Pancreatic Polypeptide

Pancreatic Polypeptide

CPT Test code: 83519

Related Information:
Specimen: Serum, frozen
Volume: 0.5 mL
Minimum Volume: 0.3 mL (Note: This volume does not allow for repeat testing.)
Container: Red-top tube or gel-barrier tube
Special Instructions: Values obtained with different assay methods should not be used interchangeably in serial testing. It is recommended that only one assay method be used consistently to monitor each patient’s course of therapy. This procedure does not provide serial monitoring; it is intended for one-time use only. If serial monitoring is required, please use the serial monitoring number 480704 to order.
Collection: Transfer the serum into a LabCorp PP transpak frozen purple tube with screw cap (LabCorp No 49482). Freeze immediately and maintain frozen until tested. To avoid delays in turnaround time when requesting multiple tests on frozen samples, please submit separate frozen specimens for each test requested.
Storage Instructions: Freeze within four hours of collection.
Patient Preparation: Patients should fast for 10 hours prior to specimen collection. No radioisotopes should be administered during the 24 hours prior to specimen collection.
Causes for Rejection: Recently administered isotopes; specimen not frozen; specimen not serum
Reference Interval: 0.0-418.0 pg/mL
Use: Support a diagnosis of pancreatic endocrine tumors
Limitations: This procedure may be considered by Medicare and other carriers as investigational and, therefore, may not be payable as a covered benefit for patients.
Additional Information: Pancreatic polypeptide (PP) is a 36-amino-acid secretory peptide that is predominantly produced by the pancreas.1 The exact physiologic role of PP in healthy individuals has not been fully defined.1,2 It has been shown, however, that this peptide affects the secretion of pancreatic enzymes, water, and electrolytes.1 Its effect is biphasic in that PP initially enhances secretion and then inhibits secretion.1 PP increases gastric emptying and gut motility.1 It also relaxes the pyloric and ileocecocolic sphincters, the colon, and gallbladder.1 PP levels increase after ingestion of food and remain elevated from 4-8 hours.1-3 Prolonged fasting, diabetes, and exercise can also increase PP levels.2,3 Serum PP levels can be elevated in as many as 50% of patients with carcinoid syndrome.3 Increased levels can also be found in patients with duodenal ulcers and in patients with type I diabetes.1 PP levels are often low in patients with pancreatic insufficiency or pancreatitis.1PP secretion can be increased by endocrine-active tumors of the pancreas.2-5 Tumors that secrete only PP are rare with only 22 cases reported in the literature.2,4 Seven of the reported cases developed a watery diarrhea hypokalemia achlorhydria (WDHA) syndrome, also referred to as Verner-Morrison syndrome, that is similar to that seen in VIPomas.2 Another five reported cases had steatorrhea.2 The last ten had silent or nonfunctioning tumors without hormone-related symptoms.2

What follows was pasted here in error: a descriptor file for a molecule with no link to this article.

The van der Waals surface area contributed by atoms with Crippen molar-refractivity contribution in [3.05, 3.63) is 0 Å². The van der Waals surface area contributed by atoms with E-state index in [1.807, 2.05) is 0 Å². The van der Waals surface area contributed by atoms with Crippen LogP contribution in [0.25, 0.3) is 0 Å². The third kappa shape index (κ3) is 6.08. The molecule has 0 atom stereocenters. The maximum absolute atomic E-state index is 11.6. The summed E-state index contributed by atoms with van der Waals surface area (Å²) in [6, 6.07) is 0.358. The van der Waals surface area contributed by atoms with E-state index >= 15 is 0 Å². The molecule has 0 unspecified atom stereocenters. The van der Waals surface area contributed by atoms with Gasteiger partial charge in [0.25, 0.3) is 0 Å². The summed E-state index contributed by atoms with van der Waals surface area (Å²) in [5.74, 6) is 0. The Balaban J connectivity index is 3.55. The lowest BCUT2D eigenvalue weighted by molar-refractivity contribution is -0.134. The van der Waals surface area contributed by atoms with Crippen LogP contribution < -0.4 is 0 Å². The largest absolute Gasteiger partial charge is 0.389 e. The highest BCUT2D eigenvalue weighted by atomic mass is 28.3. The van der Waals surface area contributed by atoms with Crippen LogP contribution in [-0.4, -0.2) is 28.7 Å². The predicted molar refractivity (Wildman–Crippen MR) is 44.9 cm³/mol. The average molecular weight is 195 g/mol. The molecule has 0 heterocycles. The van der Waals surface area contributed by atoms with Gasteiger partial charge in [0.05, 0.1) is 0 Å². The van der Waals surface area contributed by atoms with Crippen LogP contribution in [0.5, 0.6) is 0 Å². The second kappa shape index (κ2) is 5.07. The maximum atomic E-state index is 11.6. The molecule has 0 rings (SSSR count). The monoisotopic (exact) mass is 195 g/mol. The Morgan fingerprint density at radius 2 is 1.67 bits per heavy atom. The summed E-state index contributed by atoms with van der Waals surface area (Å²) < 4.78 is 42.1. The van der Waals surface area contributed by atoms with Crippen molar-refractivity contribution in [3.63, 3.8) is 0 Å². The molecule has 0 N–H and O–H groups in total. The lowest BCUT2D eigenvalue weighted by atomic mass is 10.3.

Increased PP secretion has been frequently reported in patients with functioning and nonfunctioning pancreatic tumors that produce other endocrine peptides.1-5 PP levels are often elevated in patients with VIPomas, glucagonomas, gastrinomas, and insulinomas.1,2,5 Eriksson and colleagues found that PP levels were elevated in 74% of patients with endocrine pancreatic tumors and that this peptide serves as a good general marker for patients suspected of having pancreatic endocrine tumors.5

Footnotes: 1. Henderson RA, Rinker AD, “Gastric, Pancreatic and Intestinal Function,” Burtis CA, Ashwood ER, eds, Tietz Textbook of Clinical Chemistry, 3rd ed, Philadelphia, PA: WB Saunders Co, 1999, 1271-1327.2. Pasieka JL, Hershfield N, “Pancreatic Polypeptide Hyperplasia Causing Watery Diarrhea Syndrome: A Case Report,” Can J Surg, 1999, 42(1):55-8 (review). PubMed 10071589

3. Vinik AI, Strodel WE, Eckhauser FE, et al, “Somatostatinomas, PPomas, Neurotensinomas,” Semin Oncol, 1987, 14(3):263-81. PubMed 2820062

4. Bellows C, Haque S, Jaffe B, “Pancreatic Polypeptide Islet Cell Tumor: Case Report and Review of the Literature,” J Gastrointest Surg, 1998, 2(6):526-32. PubMed 10457310

5. Eriksson B, Arnberg H, Lindgren PG, et al, “Neuroendocrine Pancreatic Tumours: Clinical Presentation, Biochemical and Histopathological Findings in 84 Patients,” J Intern Med, 1990, 228(2):103-13.PubMed 2168468